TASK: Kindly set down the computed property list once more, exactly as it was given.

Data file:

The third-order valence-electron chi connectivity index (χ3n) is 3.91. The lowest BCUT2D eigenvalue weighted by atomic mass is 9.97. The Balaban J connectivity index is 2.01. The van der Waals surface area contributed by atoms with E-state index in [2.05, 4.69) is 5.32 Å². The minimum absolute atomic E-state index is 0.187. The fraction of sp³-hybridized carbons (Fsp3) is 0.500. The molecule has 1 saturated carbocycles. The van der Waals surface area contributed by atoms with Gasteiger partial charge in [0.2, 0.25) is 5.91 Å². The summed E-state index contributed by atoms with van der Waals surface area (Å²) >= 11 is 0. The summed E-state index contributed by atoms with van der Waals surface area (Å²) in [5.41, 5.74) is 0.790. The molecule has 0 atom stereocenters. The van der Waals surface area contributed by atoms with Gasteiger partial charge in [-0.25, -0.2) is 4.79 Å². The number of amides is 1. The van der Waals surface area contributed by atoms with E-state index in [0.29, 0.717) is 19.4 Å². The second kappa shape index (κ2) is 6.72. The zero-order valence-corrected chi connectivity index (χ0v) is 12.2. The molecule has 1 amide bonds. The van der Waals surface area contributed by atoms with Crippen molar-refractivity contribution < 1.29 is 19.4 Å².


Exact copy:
The third-order valence-electron chi connectivity index (χ3n) is 3.91. The lowest BCUT2D eigenvalue weighted by atomic mass is 9.97. The Balaban J connectivity index is 2.01. The van der Waals surface area contributed by atoms with E-state index in [2.05, 4.69) is 5.32 Å². The minimum absolute atomic E-state index is 0.187. The fraction of sp³-hybridized carbons (Fsp3) is 0.500. The molecule has 1 saturated carbocycles. The van der Waals surface area contributed by atoms with Gasteiger partial charge in [0.2, 0.25) is 5.91 Å². The summed E-state index contributed by atoms with van der Waals surface area (Å²) >= 11 is 0. The summed E-state index contributed by atoms with van der Waals surface area (Å²) in [5.41, 5.74) is 0.790. The molecule has 0 atom stereocenters. The van der Waals surface area contributed by atoms with Gasteiger partial charge in [-0.25, -0.2) is 4.79 Å². The number of amides is 1. The van der Waals surface area contributed by atoms with E-state index in [0.29, 0.717) is 19.4 Å². The second kappa shape index (κ2) is 6.72. The zero-order valence-corrected chi connectivity index (χ0v) is 12.2. The molecule has 1 amide bonds. The van der Waals surface area contributed by atoms with Crippen molar-refractivity contribution < 1.29 is 19.4 Å².